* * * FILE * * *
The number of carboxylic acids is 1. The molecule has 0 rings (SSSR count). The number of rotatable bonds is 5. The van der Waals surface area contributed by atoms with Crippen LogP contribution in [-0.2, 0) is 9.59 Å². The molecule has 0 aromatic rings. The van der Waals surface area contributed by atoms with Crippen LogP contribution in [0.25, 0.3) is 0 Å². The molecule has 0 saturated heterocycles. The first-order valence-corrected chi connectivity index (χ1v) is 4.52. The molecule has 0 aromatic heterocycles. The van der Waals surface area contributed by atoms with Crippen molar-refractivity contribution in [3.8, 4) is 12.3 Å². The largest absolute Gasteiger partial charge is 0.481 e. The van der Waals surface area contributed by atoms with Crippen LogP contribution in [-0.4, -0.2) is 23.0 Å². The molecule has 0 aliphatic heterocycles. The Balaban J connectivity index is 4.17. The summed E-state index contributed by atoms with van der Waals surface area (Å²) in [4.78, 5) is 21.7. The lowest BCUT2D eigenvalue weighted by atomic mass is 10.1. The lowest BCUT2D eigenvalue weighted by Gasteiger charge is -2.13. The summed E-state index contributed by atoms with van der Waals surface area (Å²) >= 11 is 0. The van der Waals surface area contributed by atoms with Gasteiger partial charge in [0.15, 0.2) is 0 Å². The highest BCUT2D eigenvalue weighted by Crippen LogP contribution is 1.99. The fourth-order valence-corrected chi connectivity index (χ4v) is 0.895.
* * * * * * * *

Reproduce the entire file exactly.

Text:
The number of carboxylic acids is 1. The molecule has 0 rings (SSSR count). The number of rotatable bonds is 5. The van der Waals surface area contributed by atoms with Crippen LogP contribution in [-0.2, 0) is 9.59 Å². The molecule has 0 aromatic rings. The van der Waals surface area contributed by atoms with Crippen LogP contribution in [0.25, 0.3) is 0 Å². The molecule has 0 saturated heterocycles. The first-order valence-corrected chi connectivity index (χ1v) is 4.52. The molecule has 0 aromatic heterocycles. The van der Waals surface area contributed by atoms with Crippen molar-refractivity contribution in [3.8, 4) is 12.3 Å². The largest absolute Gasteiger partial charge is 0.481 e. The van der Waals surface area contributed by atoms with Crippen LogP contribution in [-0.4, -0.2) is 23.0 Å². The molecule has 0 aliphatic heterocycles. The Balaban J connectivity index is 4.17. The summed E-state index contributed by atoms with van der Waals surface area (Å²) in [4.78, 5) is 21.7. The lowest BCUT2D eigenvalue weighted by atomic mass is 10.1. The lowest BCUT2D eigenvalue weighted by Gasteiger charge is -2.13. The summed E-state index contributed by atoms with van der Waals surface area (Å²) >= 11 is 0. The van der Waals surface area contributed by atoms with Gasteiger partial charge in [0.15, 0.2) is 0 Å². The highest BCUT2D eigenvalue weighted by Crippen LogP contribution is 1.99. The fourth-order valence-corrected chi connectivity index (χ4v) is 0.895.